By Indiewire | Indiewire October 29, 1999 at 2:0AM
FESTIVALS: Jeri Ryan, Fuckhead, Inept Drug Dealers And Luminous Boxers--The Hamptons International Film Festival Comes Into Its Own
by Mark Rabinowitz
At the comfortable and well-catered opening night party of the 1999 Hamptons International Film Festival (HIFF), there was a palpable tension running through the crowd. Well, the male crowd, at least. The mutterings were offered near and far. From the dance floor to the smoking area to the various well-stocked bars. "Is she coming?" "She's supposed to be here!" "Is she here, yet?" The "she" in question was Jeri Ryan, star of TV's "Star Trek: Voyager," on hand to promote "The Last Man," by Harry Ralston. Now let's get this straight: Jeri Ryan is beautiful. But there's more to her than that, oh yes...much more! I can safely say that if she were living 500 years ago, she would be a warrior queen. She has the bearing that suggests that if she asked you to jump naked into a vat of raw eggs, not only would you do it, but you'd be jolly happy with your choice, as well. At the HIFF opening night party, she bravely withstood the hoards of horny, young (and no-so-young) Star Trek fans, chatting with each and every one, with not an impolite word. She's a damn fine actress, too, turning in an convincing and emotionally varied performance in Ralston's debut film.
After starting each festival with a new Executive Director, the 1999 HIFF kicked off with the first repeat chief in Denise Kasell, and if attendees reactions are to be believed, this year's fest is the best to date. Both the films of co-directors of programming Lynda A. Hansen and Linda Blackaby and the organization by, among others, festival manager Shawn Caila Folz were above par, with several of the films bearing discoveries or surprises. The fest ran smoothly, while screenings ran late at times, I have yet to attend a festival where they didn't.
Star power was indeed dramatically on the rise, with appearances by the aforementioned Ms. Ryan, as well as Jason Alexander, Gretchen Mol, Jurors William Hurt, Martha Plimpton, Spalding Gray and Ted Demme, Julianna Margulies ("E.R."), Bill Murray, Gena Rowlands, Brooke Shields, Peter Bogdanovich, Julianne Moore, Janet McTeer ("Tumbleweeds"), Marisa Berenson (Spotlight film, "Women"), Wes Craven, Barry Sonnenfeld, Steve Buscemi and Adrienne Shelley.
A standout of the fest was Alison Maclean's "Jesus' Son," her second feature following seven years after 1992's spellbinding "Crush" (NOT to be confused with the Alicia Silverstone film, "The Crush"). "Jesus' Son" gives us Fuckhead, or "FH," a protagonist with the overwhelming desire to help people, and the uncanny ability to screw it up. Hence the name. Oh, yeah. He's also a drug addict, hopelessly in love with Michelle, another addict. Based on the same-titled collection of short stories by Denis Johnson, the story is told in a series of vignettes in a back-and-forth, non-linear manner, yet is never confusing. Billy Crudup should forever leave behind his reputation as a pretty boy Johnny Depp clone with a stirring, heartfelt performance as FH, and Samantha Morton is luminous as Michelle. The film is brilliantly adapted by Elizabeth Cuthrell, Oren Moverman and David Urrutia, and along with Maclean's striking directing touch, a film is created that is both broadly funny and deeply moving. Denis Leary give his best performance to date as Wayne, a friend of FH's, and brief turns by Dennis Hopper and Holly Hunter also deliver the acting goods.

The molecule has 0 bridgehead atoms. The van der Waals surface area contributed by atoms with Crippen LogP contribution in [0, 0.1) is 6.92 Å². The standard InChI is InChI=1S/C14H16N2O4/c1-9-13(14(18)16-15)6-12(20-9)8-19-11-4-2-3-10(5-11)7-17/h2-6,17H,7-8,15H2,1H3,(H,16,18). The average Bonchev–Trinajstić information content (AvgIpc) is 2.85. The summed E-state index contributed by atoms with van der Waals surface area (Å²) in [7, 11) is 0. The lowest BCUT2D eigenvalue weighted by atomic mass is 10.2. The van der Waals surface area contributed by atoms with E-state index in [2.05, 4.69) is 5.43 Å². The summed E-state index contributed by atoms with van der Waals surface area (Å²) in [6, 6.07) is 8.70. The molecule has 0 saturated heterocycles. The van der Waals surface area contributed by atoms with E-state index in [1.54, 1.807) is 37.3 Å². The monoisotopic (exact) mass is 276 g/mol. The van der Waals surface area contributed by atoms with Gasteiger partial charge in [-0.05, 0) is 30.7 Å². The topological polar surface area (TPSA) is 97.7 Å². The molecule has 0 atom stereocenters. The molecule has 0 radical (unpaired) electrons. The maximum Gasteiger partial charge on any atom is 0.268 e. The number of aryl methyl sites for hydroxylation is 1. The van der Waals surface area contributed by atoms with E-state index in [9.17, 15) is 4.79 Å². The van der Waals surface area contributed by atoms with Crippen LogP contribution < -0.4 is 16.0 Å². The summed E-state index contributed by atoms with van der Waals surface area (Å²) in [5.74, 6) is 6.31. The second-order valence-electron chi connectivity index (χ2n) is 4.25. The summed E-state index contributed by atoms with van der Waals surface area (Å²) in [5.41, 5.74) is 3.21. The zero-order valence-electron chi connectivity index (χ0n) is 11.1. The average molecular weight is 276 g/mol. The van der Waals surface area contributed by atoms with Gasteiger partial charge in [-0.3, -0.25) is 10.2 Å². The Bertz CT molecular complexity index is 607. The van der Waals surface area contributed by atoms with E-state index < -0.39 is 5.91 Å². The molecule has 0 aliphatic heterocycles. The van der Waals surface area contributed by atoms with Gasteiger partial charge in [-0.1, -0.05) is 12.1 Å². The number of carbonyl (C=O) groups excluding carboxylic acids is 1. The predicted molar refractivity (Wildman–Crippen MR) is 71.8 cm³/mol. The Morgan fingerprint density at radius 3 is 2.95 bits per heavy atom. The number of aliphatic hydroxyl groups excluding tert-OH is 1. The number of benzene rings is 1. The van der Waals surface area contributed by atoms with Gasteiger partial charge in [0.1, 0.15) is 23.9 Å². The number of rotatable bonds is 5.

One of the world premieres of note at this year's HIFF is the world premiere second directorial effort from Jason Alexander ("Seinfeld"). Set in 1955, "Just Looking" is the story of Lenny, an "almost 14" year-old Jewish Bronx boy who, less than a year after his father dies, is sent to live with relatives in the country for the summer. "The country" turns out to be Queens, and his relatives turn out to be his Mother's sister and her new (gasp!) Italian husband. Lenny has decided that his mission for the summer is to witness a man and a woman "doin' it," and the opportunity seems perfect. Unfortunately, when they arrive to pick him up, it turns out that his Aunt is seven months pregnant and unable to have sex for the remainder of her pregnancy, lest she induce premature labor. His hopes dashed, he arrives in Queens to find, as luck (and the movies) would have it, that his neighbor is Hedy, a beautiful former brassiere model. Written by Marshall Karp, the film doesn't cover any new territory (adolescent coming of age, sexy older woman, first love), but what it does, is present these themes in a refreshing and intelligent manner, with three dimensional characters, and quite a few tender and poignant moments. Gretchen Mol is outstanding as Hedy and Ryan Merriman hits all the right notes as Lenny.